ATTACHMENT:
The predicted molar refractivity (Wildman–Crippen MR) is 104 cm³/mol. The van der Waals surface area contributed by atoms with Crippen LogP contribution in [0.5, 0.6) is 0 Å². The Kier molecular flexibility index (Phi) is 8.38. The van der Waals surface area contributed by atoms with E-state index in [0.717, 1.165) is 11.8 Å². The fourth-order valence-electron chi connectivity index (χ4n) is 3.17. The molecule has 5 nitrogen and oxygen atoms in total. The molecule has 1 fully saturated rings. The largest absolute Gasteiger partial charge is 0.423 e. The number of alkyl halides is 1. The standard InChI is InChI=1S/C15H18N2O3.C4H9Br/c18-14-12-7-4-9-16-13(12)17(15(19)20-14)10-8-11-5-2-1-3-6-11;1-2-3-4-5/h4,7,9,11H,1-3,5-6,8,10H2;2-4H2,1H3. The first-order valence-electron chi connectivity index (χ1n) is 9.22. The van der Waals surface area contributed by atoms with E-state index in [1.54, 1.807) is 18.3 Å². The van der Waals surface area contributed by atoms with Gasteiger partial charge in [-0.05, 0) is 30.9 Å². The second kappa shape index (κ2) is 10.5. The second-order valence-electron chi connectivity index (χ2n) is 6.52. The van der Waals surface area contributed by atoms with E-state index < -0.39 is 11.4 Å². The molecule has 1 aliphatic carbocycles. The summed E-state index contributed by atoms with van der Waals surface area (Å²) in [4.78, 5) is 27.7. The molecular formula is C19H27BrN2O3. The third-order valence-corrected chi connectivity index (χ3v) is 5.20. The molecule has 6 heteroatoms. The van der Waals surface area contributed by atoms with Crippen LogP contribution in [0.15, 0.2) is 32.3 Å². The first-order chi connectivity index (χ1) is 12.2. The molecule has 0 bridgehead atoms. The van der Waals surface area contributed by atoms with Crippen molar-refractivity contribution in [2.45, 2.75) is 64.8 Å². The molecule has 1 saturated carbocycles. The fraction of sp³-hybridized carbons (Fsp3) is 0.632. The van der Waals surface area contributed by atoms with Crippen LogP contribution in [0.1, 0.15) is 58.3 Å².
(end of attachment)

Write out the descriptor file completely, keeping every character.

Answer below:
The predicted molar refractivity (Wildman–Crippen MR) is 104 cm³/mol. The van der Waals surface area contributed by atoms with Crippen LogP contribution in [0.5, 0.6) is 0 Å². The Kier molecular flexibility index (Phi) is 8.38. The van der Waals surface area contributed by atoms with E-state index in [0.717, 1.165) is 11.8 Å². The fourth-order valence-electron chi connectivity index (χ4n) is 3.17. The molecule has 5 nitrogen and oxygen atoms in total. The molecule has 1 fully saturated rings. The largest absolute Gasteiger partial charge is 0.423 e. The number of alkyl halides is 1. The standard InChI is InChI=1S/C15H18N2O3.C4H9Br/c18-14-12-7-4-9-16-13(12)17(15(19)20-14)10-8-11-5-2-1-3-6-11;1-2-3-4-5/h4,7,9,11H,1-3,5-6,8,10H2;2-4H2,1H3. The first-order valence-electron chi connectivity index (χ1n) is 9.22. The van der Waals surface area contributed by atoms with E-state index in [1.54, 1.807) is 18.3 Å². The van der Waals surface area contributed by atoms with Gasteiger partial charge in [-0.05, 0) is 30.9 Å². The second kappa shape index (κ2) is 10.5. The second-order valence-electron chi connectivity index (χ2n) is 6.52. The van der Waals surface area contributed by atoms with E-state index < -0.39 is 11.4 Å². The molecule has 1 aliphatic carbocycles. The summed E-state index contributed by atoms with van der Waals surface area (Å²) in [4.78, 5) is 27.7. The molecular formula is C19H27BrN2O3. The third-order valence-corrected chi connectivity index (χ3v) is 5.20. The molecule has 6 heteroatoms. The van der Waals surface area contributed by atoms with Crippen LogP contribution in [0.15, 0.2) is 32.3 Å². The first-order chi connectivity index (χ1) is 12.2. The molecule has 0 bridgehead atoms. The van der Waals surface area contributed by atoms with Crippen molar-refractivity contribution in [2.45, 2.75) is 64.8 Å². The molecule has 1 saturated carbocycles. The fraction of sp³-hybridized carbons (Fsp3) is 0.632. The van der Waals surface area contributed by atoms with Crippen LogP contribution in [0.1, 0.15) is 58.3 Å².